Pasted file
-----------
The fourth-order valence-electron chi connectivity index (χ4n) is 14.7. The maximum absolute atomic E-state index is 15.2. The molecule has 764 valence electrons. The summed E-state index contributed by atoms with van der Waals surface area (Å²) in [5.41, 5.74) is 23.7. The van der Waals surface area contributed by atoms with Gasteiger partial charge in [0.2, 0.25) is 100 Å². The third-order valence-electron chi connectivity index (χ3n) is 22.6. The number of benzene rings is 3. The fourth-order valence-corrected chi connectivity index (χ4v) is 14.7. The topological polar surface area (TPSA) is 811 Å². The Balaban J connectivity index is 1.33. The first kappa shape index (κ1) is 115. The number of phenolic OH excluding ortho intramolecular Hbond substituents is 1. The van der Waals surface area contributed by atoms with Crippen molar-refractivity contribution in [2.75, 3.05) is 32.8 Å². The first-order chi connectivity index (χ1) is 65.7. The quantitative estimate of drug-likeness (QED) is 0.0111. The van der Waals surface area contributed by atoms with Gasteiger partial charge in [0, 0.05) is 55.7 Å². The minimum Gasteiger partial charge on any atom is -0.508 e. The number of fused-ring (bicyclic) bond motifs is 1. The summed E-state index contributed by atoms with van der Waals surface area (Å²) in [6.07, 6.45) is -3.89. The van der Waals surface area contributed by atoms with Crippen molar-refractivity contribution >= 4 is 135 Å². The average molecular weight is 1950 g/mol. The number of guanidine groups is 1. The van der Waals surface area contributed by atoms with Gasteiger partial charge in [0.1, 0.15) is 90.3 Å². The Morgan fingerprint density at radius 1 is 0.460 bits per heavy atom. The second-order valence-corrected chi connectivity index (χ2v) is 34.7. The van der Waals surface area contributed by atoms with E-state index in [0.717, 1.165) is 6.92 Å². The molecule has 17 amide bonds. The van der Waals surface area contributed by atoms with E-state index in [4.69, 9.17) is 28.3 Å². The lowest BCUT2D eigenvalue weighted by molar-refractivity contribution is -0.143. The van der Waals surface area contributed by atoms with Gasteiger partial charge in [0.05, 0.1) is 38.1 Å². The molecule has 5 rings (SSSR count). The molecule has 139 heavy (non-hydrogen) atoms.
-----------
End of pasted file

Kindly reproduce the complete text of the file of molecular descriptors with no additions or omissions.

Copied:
The fourth-order valence-electron chi connectivity index (χ4n) is 14.7. The maximum absolute atomic E-state index is 15.2. The molecule has 764 valence electrons. The summed E-state index contributed by atoms with van der Waals surface area (Å²) in [5.41, 5.74) is 23.7. The van der Waals surface area contributed by atoms with Gasteiger partial charge in [0.2, 0.25) is 100 Å². The third-order valence-electron chi connectivity index (χ3n) is 22.6. The number of benzene rings is 3. The fourth-order valence-corrected chi connectivity index (χ4v) is 14.7. The topological polar surface area (TPSA) is 811 Å². The Balaban J connectivity index is 1.33. The first kappa shape index (κ1) is 115. The number of phenolic OH excluding ortho intramolecular Hbond substituents is 1. The van der Waals surface area contributed by atoms with Crippen molar-refractivity contribution in [2.75, 3.05) is 32.8 Å². The first-order chi connectivity index (χ1) is 65.7. The quantitative estimate of drug-likeness (QED) is 0.0111. The van der Waals surface area contributed by atoms with Gasteiger partial charge in [0, 0.05) is 55.7 Å². The minimum Gasteiger partial charge on any atom is -0.508 e. The number of fused-ring (bicyclic) bond motifs is 1. The summed E-state index contributed by atoms with van der Waals surface area (Å²) in [6.07, 6.45) is -3.89. The van der Waals surface area contributed by atoms with Crippen molar-refractivity contribution >= 4 is 135 Å². The average molecular weight is 1950 g/mol. The number of guanidine groups is 1. The van der Waals surface area contributed by atoms with Gasteiger partial charge in [0.1, 0.15) is 90.3 Å². The Morgan fingerprint density at radius 1 is 0.460 bits per heavy atom. The second-order valence-corrected chi connectivity index (χ2v) is 34.7. The van der Waals surface area contributed by atoms with E-state index in [0.717, 1.165) is 6.92 Å². The molecule has 17 amide bonds. The van der Waals surface area contributed by atoms with E-state index in [4.69, 9.17) is 28.3 Å². The lowest BCUT2D eigenvalue weighted by molar-refractivity contribution is -0.143. The van der Waals surface area contributed by atoms with Gasteiger partial charge in [0.05, 0.1) is 38.1 Å². The molecule has 5 rings (SSSR count). The molecule has 139 heavy (non-hydrogen) atoms.